Queer people of color have been pushing the envelope of fashion long before Styles put on his first skirt.
As photos from former One Direction member's cover with Vogue emerged online, folks could not stop talking about how Harry Styles had made history by being the first man to grace the cover of the iconic fashion magazine. However, for queer people of color, the praise seemed misplaced. Of course, a White cis boy putting on a skirt is "revolutionary." For them, it was, instead, erasure. Though Styles himself acknowledged that the "seismic changes of 2020," such as the resurgence of the Black Lives Matter movement, were an opportunity to "learn and listen," there was no mention of how he could have passed the mic to a queer person of color.
One simple search on Twitter is enough to see the glorification of Styles: "Harry Styles' Vogue cover is everything!" "He's breaking down so many barriers!" However, once you cut through the noise, you really see how his cover was an act of invisibilisation. As one Twitter user pointed out, "Okay, I’m happy to see Harry Styles on the cover of Vogue and all but even if this generation isn’t familiar with Prince, how are you [all] forgetting Jaden Smith? He’s been doing this sh*t since 2010... Also, OF COURSE, shout outs to Frank Ocean too."
Styles admits in his Vogue interview, "I think it’s a time for opening up and learning and listening. I’ve been trying to read and educate myself so that in 20 years I’m still doing the right things and taking the right steps. I believe in karma, and I think it’s just a time right now where we could use a little more kindness and empathy and patience with people, be a little more prepared to listen and grow." Well, it might be time to grow out of your cover and make some space for those who have been bending the gender binary through fashion for several decades now.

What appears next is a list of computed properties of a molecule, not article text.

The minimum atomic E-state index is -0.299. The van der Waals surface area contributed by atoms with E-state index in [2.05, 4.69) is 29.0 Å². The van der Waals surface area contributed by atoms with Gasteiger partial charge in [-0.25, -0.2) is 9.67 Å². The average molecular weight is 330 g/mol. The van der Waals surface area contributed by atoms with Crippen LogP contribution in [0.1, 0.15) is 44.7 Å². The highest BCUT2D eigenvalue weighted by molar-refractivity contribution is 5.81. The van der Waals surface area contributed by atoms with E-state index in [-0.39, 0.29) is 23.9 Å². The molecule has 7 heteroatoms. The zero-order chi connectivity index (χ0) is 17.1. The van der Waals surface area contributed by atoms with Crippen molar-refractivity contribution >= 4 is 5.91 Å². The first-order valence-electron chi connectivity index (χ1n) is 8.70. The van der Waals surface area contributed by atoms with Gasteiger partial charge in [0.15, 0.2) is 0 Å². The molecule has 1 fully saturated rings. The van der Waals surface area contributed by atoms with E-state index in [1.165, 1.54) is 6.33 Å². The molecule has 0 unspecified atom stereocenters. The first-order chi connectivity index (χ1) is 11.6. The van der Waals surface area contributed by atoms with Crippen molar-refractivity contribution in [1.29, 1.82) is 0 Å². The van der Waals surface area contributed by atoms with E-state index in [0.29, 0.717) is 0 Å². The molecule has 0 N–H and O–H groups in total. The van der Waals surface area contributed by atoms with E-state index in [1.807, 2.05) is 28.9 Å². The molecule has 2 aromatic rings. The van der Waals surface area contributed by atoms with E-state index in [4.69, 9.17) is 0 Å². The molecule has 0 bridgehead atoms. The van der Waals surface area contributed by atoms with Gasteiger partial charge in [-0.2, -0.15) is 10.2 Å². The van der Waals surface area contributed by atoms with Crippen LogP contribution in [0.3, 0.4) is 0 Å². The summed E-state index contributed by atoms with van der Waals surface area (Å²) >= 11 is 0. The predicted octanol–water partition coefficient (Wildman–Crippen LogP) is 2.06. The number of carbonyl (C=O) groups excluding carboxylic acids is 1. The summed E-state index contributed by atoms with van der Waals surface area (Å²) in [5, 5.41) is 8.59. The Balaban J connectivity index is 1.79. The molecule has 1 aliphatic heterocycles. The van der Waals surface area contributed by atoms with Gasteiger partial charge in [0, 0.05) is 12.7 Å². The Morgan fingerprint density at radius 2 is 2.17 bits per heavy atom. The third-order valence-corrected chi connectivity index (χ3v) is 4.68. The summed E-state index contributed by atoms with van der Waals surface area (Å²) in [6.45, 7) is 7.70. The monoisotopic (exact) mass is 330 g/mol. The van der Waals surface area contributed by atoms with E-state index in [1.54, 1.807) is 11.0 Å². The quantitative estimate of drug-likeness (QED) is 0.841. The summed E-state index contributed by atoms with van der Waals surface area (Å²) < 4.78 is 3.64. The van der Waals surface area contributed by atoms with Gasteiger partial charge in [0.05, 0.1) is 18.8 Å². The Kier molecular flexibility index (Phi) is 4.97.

Not only does glorifying Styles' cover put him on a pedestal he does not deserve, it erases the violence that queer people of color experience for doing the exact same thing. As Black drag queen Alaska Thunderfuck noted in a recent episode of Race Chaser, "For us as queer individuals, this is life or death." The drag star was referring to the recent Presidential elections in the United States, but that is the price queer folks of color pay for simply being themselves. Meanwhile, White, cis Styles gets to prance around a field and flaunt his freedom under the guise of "breaking stereotypes." Vogue, next time, please just... Do better.